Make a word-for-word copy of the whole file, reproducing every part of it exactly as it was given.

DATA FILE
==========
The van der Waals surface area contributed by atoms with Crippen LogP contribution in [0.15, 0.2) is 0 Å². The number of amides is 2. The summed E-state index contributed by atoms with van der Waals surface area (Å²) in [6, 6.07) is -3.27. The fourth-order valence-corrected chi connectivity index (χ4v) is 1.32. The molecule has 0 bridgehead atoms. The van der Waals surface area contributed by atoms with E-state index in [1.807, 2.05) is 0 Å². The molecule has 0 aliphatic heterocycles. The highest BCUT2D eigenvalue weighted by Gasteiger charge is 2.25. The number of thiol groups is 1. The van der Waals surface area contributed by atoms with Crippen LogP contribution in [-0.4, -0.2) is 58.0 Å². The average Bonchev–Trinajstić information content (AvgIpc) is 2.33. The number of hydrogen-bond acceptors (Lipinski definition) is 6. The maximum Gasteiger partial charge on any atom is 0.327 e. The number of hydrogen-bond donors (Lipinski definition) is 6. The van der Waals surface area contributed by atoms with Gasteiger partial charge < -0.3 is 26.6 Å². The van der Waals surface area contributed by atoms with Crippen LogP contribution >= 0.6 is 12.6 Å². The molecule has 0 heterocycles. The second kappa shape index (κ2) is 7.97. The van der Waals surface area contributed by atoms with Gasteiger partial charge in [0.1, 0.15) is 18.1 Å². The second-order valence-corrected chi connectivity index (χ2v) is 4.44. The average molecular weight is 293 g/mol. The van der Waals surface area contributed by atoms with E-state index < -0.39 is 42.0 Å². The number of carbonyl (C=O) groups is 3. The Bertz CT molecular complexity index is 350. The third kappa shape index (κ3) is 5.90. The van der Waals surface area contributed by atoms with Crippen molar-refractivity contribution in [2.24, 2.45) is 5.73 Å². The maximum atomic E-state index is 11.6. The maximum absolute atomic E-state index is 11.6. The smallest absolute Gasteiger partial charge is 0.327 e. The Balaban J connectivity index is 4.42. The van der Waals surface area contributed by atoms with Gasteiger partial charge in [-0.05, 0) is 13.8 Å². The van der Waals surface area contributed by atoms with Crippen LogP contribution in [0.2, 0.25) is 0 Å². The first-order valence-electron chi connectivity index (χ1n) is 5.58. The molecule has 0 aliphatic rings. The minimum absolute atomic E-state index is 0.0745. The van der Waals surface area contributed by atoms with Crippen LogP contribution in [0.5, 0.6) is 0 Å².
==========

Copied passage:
The van der Waals surface area contributed by atoms with Crippen LogP contribution in [0.15, 0.2) is 0 Å². The number of amides is 2. The summed E-state index contributed by atoms with van der Waals surface area (Å²) in [6, 6.07) is -3.27. The fourth-order valence-corrected chi connectivity index (χ4v) is 1.32. The molecule has 0 bridgehead atoms. The van der Waals surface area contributed by atoms with E-state index in [1.807, 2.05) is 0 Å². The molecule has 0 aliphatic heterocycles. The highest BCUT2D eigenvalue weighted by Gasteiger charge is 2.25. The number of thiol groups is 1. The van der Waals surface area contributed by atoms with Crippen LogP contribution in [-0.4, -0.2) is 58.0 Å². The average Bonchev–Trinajstić information content (AvgIpc) is 2.33. The number of hydrogen-bond acceptors (Lipinski definition) is 6. The maximum Gasteiger partial charge on any atom is 0.327 e. The number of hydrogen-bond donors (Lipinski definition) is 6. The van der Waals surface area contributed by atoms with Gasteiger partial charge < -0.3 is 26.6 Å². The van der Waals surface area contributed by atoms with Crippen LogP contribution >= 0.6 is 12.6 Å². The molecule has 0 heterocycles. The second kappa shape index (κ2) is 7.97. The van der Waals surface area contributed by atoms with Gasteiger partial charge in [0.1, 0.15) is 18.1 Å². The second-order valence-corrected chi connectivity index (χ2v) is 4.44. The average molecular weight is 293 g/mol. The van der Waals surface area contributed by atoms with E-state index < -0.39 is 42.0 Å². The number of carbonyl (C=O) groups is 3. The Bertz CT molecular complexity index is 350. The third kappa shape index (κ3) is 5.90. The van der Waals surface area contributed by atoms with Crippen molar-refractivity contribution in [2.24, 2.45) is 5.73 Å². The maximum atomic E-state index is 11.6. The maximum absolute atomic E-state index is 11.6. The smallest absolute Gasteiger partial charge is 0.327 e. The Balaban J connectivity index is 4.42. The van der Waals surface area contributed by atoms with Gasteiger partial charge in [-0.05, 0) is 13.8 Å². The van der Waals surface area contributed by atoms with Crippen LogP contribution in [0.2, 0.25) is 0 Å². The first-order valence-electron chi connectivity index (χ1n) is 5.58. The molecule has 0 aliphatic rings. The minimum absolute atomic E-state index is 0.0745. The van der Waals surface area contributed by atoms with Crippen LogP contribution in [0.5, 0.6) is 0 Å².